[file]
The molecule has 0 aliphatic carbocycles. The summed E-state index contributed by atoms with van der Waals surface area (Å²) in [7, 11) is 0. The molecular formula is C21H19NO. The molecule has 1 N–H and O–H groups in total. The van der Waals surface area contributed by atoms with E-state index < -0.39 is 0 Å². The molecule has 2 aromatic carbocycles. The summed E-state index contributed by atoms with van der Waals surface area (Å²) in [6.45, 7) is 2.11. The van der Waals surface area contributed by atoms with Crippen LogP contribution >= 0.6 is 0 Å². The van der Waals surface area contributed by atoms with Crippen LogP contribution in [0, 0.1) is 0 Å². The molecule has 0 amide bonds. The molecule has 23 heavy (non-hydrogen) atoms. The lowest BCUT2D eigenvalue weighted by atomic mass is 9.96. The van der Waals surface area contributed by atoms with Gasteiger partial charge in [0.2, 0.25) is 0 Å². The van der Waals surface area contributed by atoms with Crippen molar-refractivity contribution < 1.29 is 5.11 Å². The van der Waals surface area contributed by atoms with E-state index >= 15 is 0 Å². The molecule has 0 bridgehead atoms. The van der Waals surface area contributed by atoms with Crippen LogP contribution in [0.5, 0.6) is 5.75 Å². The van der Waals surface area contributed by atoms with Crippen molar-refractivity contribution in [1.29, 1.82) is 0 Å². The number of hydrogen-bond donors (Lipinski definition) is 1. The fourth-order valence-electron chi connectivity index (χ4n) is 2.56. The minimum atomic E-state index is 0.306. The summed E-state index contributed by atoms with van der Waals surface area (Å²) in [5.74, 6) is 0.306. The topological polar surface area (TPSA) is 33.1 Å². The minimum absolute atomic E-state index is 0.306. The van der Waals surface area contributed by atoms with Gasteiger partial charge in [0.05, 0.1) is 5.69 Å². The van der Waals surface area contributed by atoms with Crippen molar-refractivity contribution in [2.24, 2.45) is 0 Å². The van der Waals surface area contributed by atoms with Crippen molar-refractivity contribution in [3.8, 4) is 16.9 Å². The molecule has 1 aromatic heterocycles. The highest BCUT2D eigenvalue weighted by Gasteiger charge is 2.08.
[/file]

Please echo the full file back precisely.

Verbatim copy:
The molecule has 0 aliphatic carbocycles. The summed E-state index contributed by atoms with van der Waals surface area (Å²) in [7, 11) is 0. The molecular formula is C21H19NO. The molecule has 1 N–H and O–H groups in total. The van der Waals surface area contributed by atoms with E-state index < -0.39 is 0 Å². The molecule has 2 aromatic carbocycles. The summed E-state index contributed by atoms with van der Waals surface area (Å²) in [6.45, 7) is 2.11. The van der Waals surface area contributed by atoms with Crippen LogP contribution >= 0.6 is 0 Å². The van der Waals surface area contributed by atoms with Crippen LogP contribution in [0, 0.1) is 0 Å². The molecule has 0 amide bonds. The molecule has 23 heavy (non-hydrogen) atoms. The lowest BCUT2D eigenvalue weighted by atomic mass is 9.96. The van der Waals surface area contributed by atoms with Gasteiger partial charge in [0.2, 0.25) is 0 Å². The van der Waals surface area contributed by atoms with Crippen molar-refractivity contribution < 1.29 is 5.11 Å². The van der Waals surface area contributed by atoms with E-state index >= 15 is 0 Å². The molecule has 0 bridgehead atoms. The van der Waals surface area contributed by atoms with Crippen LogP contribution in [0.5, 0.6) is 5.75 Å². The van der Waals surface area contributed by atoms with Crippen molar-refractivity contribution in [1.29, 1.82) is 0 Å². The number of hydrogen-bond donors (Lipinski definition) is 1. The fourth-order valence-electron chi connectivity index (χ4n) is 2.56. The minimum atomic E-state index is 0.306. The summed E-state index contributed by atoms with van der Waals surface area (Å²) in [5.74, 6) is 0.306. The topological polar surface area (TPSA) is 33.1 Å². The minimum absolute atomic E-state index is 0.306. The van der Waals surface area contributed by atoms with Gasteiger partial charge in [0.05, 0.1) is 5.69 Å². The van der Waals surface area contributed by atoms with Crippen molar-refractivity contribution in [2.24, 2.45) is 0 Å². The van der Waals surface area contributed by atoms with Crippen molar-refractivity contribution in [3.8, 4) is 16.9 Å². The molecule has 1 aromatic heterocycles. The highest BCUT2D eigenvalue weighted by Gasteiger charge is 2.08.